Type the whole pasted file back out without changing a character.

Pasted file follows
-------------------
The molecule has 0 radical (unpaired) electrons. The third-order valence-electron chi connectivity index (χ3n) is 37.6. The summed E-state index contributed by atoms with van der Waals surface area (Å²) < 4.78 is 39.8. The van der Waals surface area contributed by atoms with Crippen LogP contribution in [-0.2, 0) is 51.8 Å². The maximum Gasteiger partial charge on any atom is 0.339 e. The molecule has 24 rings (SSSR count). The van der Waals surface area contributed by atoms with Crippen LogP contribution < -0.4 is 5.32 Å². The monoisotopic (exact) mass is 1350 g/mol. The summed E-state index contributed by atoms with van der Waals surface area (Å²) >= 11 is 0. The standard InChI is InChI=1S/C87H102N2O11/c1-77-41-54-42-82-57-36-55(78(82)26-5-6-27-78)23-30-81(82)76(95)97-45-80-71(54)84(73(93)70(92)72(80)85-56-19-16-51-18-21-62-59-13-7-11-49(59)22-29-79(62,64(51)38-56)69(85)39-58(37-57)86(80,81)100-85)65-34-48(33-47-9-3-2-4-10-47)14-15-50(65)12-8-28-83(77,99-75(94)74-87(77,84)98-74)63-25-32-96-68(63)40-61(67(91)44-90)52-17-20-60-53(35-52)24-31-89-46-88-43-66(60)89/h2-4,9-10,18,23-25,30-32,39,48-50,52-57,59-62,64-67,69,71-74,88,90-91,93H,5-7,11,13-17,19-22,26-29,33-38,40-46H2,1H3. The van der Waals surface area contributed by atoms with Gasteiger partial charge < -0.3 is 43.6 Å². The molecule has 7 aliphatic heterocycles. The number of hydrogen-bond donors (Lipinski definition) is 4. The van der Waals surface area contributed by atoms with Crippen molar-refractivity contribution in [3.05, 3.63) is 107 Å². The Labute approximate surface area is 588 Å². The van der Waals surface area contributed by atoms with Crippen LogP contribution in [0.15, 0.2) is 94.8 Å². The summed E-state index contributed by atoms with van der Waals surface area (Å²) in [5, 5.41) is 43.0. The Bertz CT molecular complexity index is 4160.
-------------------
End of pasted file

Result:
The molecule has 0 radical (unpaired) electrons. The third-order valence-electron chi connectivity index (χ3n) is 37.6. The summed E-state index contributed by atoms with van der Waals surface area (Å²) < 4.78 is 39.8. The van der Waals surface area contributed by atoms with Crippen LogP contribution in [-0.2, 0) is 51.8 Å². The maximum Gasteiger partial charge on any atom is 0.339 e. The molecule has 24 rings (SSSR count). The van der Waals surface area contributed by atoms with Crippen LogP contribution < -0.4 is 5.32 Å². The monoisotopic (exact) mass is 1350 g/mol. The summed E-state index contributed by atoms with van der Waals surface area (Å²) >= 11 is 0. The standard InChI is InChI=1S/C87H102N2O11/c1-77-41-54-42-82-57-36-55(78(82)26-5-6-27-78)23-30-81(82)76(95)97-45-80-71(54)84(73(93)70(92)72(80)85-56-19-16-51-18-21-62-59-13-7-11-49(59)22-29-79(62,64(51)38-56)69(85)39-58(37-57)86(80,81)100-85)65-34-48(33-47-9-3-2-4-10-47)14-15-50(65)12-8-28-83(77,99-75(94)74-87(77,84)98-74)63-25-32-96-68(63)40-61(67(91)44-90)52-17-20-60-53(35-52)24-31-89-46-88-43-66(60)89/h2-4,9-10,18,23-25,30-32,39,48-50,52-57,59-62,64-67,69,71-74,88,90-91,93H,5-7,11,13-17,19-22,26-29,33-38,40-46H2,1H3. The van der Waals surface area contributed by atoms with Gasteiger partial charge < -0.3 is 43.6 Å². The molecule has 7 aliphatic heterocycles. The number of hydrogen-bond donors (Lipinski definition) is 4. The van der Waals surface area contributed by atoms with Crippen molar-refractivity contribution in [3.05, 3.63) is 107 Å². The Labute approximate surface area is 588 Å². The van der Waals surface area contributed by atoms with Crippen LogP contribution in [0.15, 0.2) is 94.8 Å². The summed E-state index contributed by atoms with van der Waals surface area (Å²) in [5, 5.41) is 43.0. The Bertz CT molecular complexity index is 4160.